A meta-analysis by Franklin et al. [169] of 32 studies found that ME/CFS patients have a substantially reduced VO2peak compared to healthy sedentary controls. If occupational health physicians have doubts about the legitimacy or the severity of the disease in a specific case then this physiological abnormality, together with postexertional malaise, can be detected by two-day cardiopulmonary exercise testing (CPET) using the protocol of the Workwell Foundation [170]. The downside of CPET in ME/CFS however is that it is expensive, it can lead to relapses and severely affected patients are too ill and disabled to do it. Alternatively, in such a case, it could be worthwhile considering a second opinion by a ME/CFS literate medical doctor.

6.1. What Can Be Expected If a Patient Is Diagnosed with ME/CFS?

A comprehensive review of the literature on the natural course of ME/CFS in adults showed that the illness runs a chronic course. A progression or worsening of symptoms is seen in 10 to 20% of cases and overall the prognosis in terms of return to work is poor. Also, only 5% will recover [10]. In clinical trials of ME/CFS, the term recovery often reflects less than full restoration of health. A more appropriate and accurate label for this would be clinically significant improvement [164]. However, it’s not only clinical trials that suffer from this problem. Brown et al. [65] found that adults who labelled themselves as recovered from ME/CFS, showed significant impairments on 21 out of 23 outcomes compared to healthy controls. Moreover, on 17 of those 23 outcomes, the impairments were the same as for those who were still ill with ME/CFS, which suggests that patients adapt to their impairments instead of recover from them. A working group, reporting to the Chief Medical Officer (CMO) for England [55], concluded that most of those who feel recovered stabilise at a lower level of functioning than that before their illness. Consequently, even a recovery percentage as low as 5, might well be too optimistic.
Contrary to typical patterns of chronic disease, where the most severe cases present to medical professionals, severe cases of ME/CFS are less likely to do that [28] due to being bedridden and too ill to attend. Several studies have shown that the prognosis for patients with severe ME/CFS, including young patients with severe ME/CFS, is worse than for ME/CFS in general. Early management of the illness appeared the most important determinant of severity [54]. Dr Melvin Ramsay [36], the infectious disease specialist who witnessed and documented the outbreak of ME in the Royal Free Hospital in London in 1955, wrote the following about that: “The degree of physical incapacity varies greatly, but the dominant clinical feature of profound fatigue is directly related to the length of time the patient persists in physical effort after its onset; put in another way, those patients who are given a period of enforced rest from the onset have the best prognosis.” In the absence of effective treatment, this is the only thing that occupational health physicians and other doctors can do in the beginning of the illness, to try and prevent chronic and severe physical incapacity, long-term sick leave and medical retirement later on in the course of the disease.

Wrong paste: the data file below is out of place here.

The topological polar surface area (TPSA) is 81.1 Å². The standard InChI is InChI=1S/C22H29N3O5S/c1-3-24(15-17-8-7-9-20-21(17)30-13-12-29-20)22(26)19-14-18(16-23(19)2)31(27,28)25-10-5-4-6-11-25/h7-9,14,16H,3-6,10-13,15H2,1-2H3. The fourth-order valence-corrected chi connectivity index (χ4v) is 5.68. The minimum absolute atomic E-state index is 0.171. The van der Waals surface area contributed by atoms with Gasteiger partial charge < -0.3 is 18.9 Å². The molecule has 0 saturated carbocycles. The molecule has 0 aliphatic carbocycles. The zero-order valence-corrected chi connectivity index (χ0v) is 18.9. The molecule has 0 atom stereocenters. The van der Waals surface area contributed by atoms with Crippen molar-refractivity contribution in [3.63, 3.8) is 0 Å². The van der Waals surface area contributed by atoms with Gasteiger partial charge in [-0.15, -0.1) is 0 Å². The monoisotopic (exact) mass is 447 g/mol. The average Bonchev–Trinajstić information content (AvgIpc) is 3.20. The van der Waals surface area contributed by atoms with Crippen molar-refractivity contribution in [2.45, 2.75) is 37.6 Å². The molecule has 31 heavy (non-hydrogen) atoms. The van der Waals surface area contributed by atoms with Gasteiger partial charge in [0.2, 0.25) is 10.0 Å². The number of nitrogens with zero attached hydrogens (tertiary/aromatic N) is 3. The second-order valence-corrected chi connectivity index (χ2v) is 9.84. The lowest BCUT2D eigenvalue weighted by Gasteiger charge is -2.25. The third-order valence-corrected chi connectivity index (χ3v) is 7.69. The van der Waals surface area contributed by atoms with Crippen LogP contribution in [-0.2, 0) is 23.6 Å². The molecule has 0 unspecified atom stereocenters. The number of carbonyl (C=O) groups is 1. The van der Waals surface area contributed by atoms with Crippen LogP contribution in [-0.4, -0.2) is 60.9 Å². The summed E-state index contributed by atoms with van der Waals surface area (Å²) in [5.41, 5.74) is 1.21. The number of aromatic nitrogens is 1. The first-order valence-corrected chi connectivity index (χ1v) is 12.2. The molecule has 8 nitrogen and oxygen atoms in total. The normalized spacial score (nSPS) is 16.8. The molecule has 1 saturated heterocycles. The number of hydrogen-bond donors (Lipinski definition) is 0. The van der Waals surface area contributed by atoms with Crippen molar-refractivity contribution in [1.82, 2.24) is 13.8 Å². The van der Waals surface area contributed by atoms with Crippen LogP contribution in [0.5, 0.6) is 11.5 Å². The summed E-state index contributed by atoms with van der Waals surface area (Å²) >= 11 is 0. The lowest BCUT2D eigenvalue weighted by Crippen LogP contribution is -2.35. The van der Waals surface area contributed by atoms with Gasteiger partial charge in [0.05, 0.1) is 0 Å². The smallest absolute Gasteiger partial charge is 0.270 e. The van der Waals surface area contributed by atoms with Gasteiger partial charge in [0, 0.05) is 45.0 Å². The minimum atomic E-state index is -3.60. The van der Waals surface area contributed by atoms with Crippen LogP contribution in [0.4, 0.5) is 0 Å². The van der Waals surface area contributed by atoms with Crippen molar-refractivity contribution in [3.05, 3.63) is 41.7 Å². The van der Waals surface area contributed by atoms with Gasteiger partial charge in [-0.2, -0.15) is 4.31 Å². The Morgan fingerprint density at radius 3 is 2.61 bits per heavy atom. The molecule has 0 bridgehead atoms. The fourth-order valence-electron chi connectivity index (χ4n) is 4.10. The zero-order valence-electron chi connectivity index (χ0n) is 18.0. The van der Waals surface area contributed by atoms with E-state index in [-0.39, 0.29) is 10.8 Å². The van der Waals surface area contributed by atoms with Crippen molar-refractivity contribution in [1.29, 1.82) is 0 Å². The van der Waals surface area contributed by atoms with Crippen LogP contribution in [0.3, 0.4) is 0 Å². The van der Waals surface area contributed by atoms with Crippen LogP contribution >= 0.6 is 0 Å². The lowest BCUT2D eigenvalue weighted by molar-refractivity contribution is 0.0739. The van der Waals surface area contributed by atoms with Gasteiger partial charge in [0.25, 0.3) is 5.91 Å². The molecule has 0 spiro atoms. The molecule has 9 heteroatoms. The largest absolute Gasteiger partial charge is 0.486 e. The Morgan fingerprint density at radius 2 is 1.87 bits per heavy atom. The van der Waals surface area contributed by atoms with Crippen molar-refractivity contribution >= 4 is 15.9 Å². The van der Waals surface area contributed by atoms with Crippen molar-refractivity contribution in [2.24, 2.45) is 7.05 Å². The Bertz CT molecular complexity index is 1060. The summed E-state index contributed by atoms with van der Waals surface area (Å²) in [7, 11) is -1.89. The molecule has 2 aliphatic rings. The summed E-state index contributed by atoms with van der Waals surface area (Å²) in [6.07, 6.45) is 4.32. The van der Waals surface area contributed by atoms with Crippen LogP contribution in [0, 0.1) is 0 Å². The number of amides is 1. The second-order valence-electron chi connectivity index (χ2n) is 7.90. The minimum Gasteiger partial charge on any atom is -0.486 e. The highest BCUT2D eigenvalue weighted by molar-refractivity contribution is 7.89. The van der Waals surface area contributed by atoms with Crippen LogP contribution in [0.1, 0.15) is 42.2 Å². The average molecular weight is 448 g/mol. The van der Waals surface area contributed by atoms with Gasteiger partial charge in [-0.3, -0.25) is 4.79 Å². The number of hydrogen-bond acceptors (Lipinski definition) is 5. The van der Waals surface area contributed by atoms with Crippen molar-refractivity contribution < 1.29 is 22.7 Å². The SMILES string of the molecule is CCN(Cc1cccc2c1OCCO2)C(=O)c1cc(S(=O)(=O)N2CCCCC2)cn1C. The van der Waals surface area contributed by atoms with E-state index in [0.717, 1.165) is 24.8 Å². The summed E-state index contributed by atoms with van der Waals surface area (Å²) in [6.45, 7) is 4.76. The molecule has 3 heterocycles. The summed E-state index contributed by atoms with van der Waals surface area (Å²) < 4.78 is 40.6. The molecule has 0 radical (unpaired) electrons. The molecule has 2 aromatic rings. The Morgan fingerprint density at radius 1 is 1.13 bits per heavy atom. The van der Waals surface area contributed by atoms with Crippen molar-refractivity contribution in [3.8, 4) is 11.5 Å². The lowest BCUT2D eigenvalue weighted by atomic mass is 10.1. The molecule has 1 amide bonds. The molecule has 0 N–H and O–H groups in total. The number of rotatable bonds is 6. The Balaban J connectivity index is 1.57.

6.2. Factors Predictive of a Worse Outcome

Illness severity is strongly implicated in a poor prognosis for ME/CFS [54]. Those who are more fatigued experience a greater number of somatic symptoms and an increase in functional limitations. These factors make it more difficult to recover from ME/CFS [41]. A systematic review by Cairns and Hotopf [10] found that having a comorbid psychiatric disorder at baseline was associated with poorer outcome and Vercoulen et al. [49] found the same for cognitive factors. Psychosocial factors show little relationship to recovery [171]. Smoking and personality are not risk factors [172]. Neurotic traits are more frequent among the less severely ill. Conscientiousness is not related to severity [54]. Patients with ME/CFS and Fibromyalgia (FM)—FM is a comorbidity in 50% to 60% of cases—are three times more likely to become non-improvers than those without FM [44]. Patients who are more ill and have comorbidities are less likely to be able to work than those with milder ME/CFS without comorbidities [3]. While there is good reason to suggest that a positive attitude will help in the prognosis of any disease, including ME/CFS, there is little empirical evidence to support the assertion that attitudes, behaviour or underlying personality have a major role in determining outcomes [54]. Men, people in older age groups, and people who have been ill for longer are more likely to have ceased employment due to their illness. These factors are predictive of a worse outcome [45,46]. Poorer outcome is also predicted by increased pain and worse physical functioning at onset [45]. Disability was the main independent predictor of discontinuation of employment in a study of employees on long-term sick leave due to fatigue [56]. The NHS database findings suggest that people with ME/CFS continue in employment despite the primary (fatigue and pain) and secondary effects (depression and anxiety) of ME/CFS. Instead, loss of physical capacity is the ultimate arbiter of inability to continue working [46]. The prognosis is better if patients developed ME/CFS during an outbreak [173], after glandular fever/mononucleosis [52] or after Giardia enteritis [35,79].